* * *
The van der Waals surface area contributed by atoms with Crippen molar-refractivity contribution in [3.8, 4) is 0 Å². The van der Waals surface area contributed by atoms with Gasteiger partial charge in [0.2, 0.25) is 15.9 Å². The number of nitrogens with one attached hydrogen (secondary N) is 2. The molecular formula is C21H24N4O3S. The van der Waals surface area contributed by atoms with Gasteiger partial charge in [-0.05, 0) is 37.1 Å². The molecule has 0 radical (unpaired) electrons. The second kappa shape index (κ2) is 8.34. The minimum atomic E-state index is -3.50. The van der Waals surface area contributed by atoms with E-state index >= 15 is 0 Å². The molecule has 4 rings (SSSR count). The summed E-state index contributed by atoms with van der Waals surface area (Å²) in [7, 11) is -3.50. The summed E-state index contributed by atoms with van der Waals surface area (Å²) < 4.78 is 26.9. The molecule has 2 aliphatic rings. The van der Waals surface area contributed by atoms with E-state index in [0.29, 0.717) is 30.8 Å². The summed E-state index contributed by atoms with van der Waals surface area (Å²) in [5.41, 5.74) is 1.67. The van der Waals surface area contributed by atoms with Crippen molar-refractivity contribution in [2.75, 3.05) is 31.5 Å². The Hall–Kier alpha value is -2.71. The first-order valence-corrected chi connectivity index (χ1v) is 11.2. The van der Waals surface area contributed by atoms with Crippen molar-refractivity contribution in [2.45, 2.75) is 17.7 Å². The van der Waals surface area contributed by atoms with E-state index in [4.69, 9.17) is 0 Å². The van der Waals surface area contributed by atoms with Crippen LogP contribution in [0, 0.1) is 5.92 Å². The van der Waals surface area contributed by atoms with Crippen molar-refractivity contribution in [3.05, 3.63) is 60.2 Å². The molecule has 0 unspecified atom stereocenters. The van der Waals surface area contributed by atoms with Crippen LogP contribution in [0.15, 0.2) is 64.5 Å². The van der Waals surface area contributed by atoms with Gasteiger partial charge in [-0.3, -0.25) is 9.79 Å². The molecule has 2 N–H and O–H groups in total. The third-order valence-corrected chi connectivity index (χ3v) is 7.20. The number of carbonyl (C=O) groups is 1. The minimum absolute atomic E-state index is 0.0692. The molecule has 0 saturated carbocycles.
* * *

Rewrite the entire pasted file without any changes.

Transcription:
The van der Waals surface area contributed by atoms with Crippen molar-refractivity contribution in [3.8, 4) is 0 Å². The van der Waals surface area contributed by atoms with Gasteiger partial charge in [0.2, 0.25) is 15.9 Å². The number of nitrogens with one attached hydrogen (secondary N) is 2. The molecular formula is C21H24N4O3S. The van der Waals surface area contributed by atoms with Gasteiger partial charge in [-0.05, 0) is 37.1 Å². The molecule has 0 radical (unpaired) electrons. The second kappa shape index (κ2) is 8.34. The minimum atomic E-state index is -3.50. The van der Waals surface area contributed by atoms with E-state index >= 15 is 0 Å². The molecule has 4 rings (SSSR count). The summed E-state index contributed by atoms with van der Waals surface area (Å²) in [7, 11) is -3.50. The summed E-state index contributed by atoms with van der Waals surface area (Å²) < 4.78 is 26.9. The molecule has 2 aliphatic rings. The van der Waals surface area contributed by atoms with E-state index in [0.29, 0.717) is 30.8 Å². The summed E-state index contributed by atoms with van der Waals surface area (Å²) in [5.41, 5.74) is 1.67. The van der Waals surface area contributed by atoms with Crippen molar-refractivity contribution in [2.75, 3.05) is 31.5 Å². The Hall–Kier alpha value is -2.71. The first-order valence-corrected chi connectivity index (χ1v) is 11.2. The van der Waals surface area contributed by atoms with Crippen molar-refractivity contribution in [2.45, 2.75) is 17.7 Å². The van der Waals surface area contributed by atoms with E-state index in [4.69, 9.17) is 0 Å². The van der Waals surface area contributed by atoms with Crippen LogP contribution in [0, 0.1) is 5.92 Å². The van der Waals surface area contributed by atoms with Crippen molar-refractivity contribution in [3.05, 3.63) is 60.2 Å². The molecule has 0 unspecified atom stereocenters. The van der Waals surface area contributed by atoms with Crippen LogP contribution in [0.15, 0.2) is 64.5 Å². The van der Waals surface area contributed by atoms with Gasteiger partial charge in [-0.3, -0.25) is 9.79 Å². The molecule has 2 N–H and O–H groups in total. The third-order valence-corrected chi connectivity index (χ3v) is 7.20. The number of carbonyl (C=O) groups is 1. The minimum absolute atomic E-state index is 0.0692. The molecule has 0 saturated carbocycles.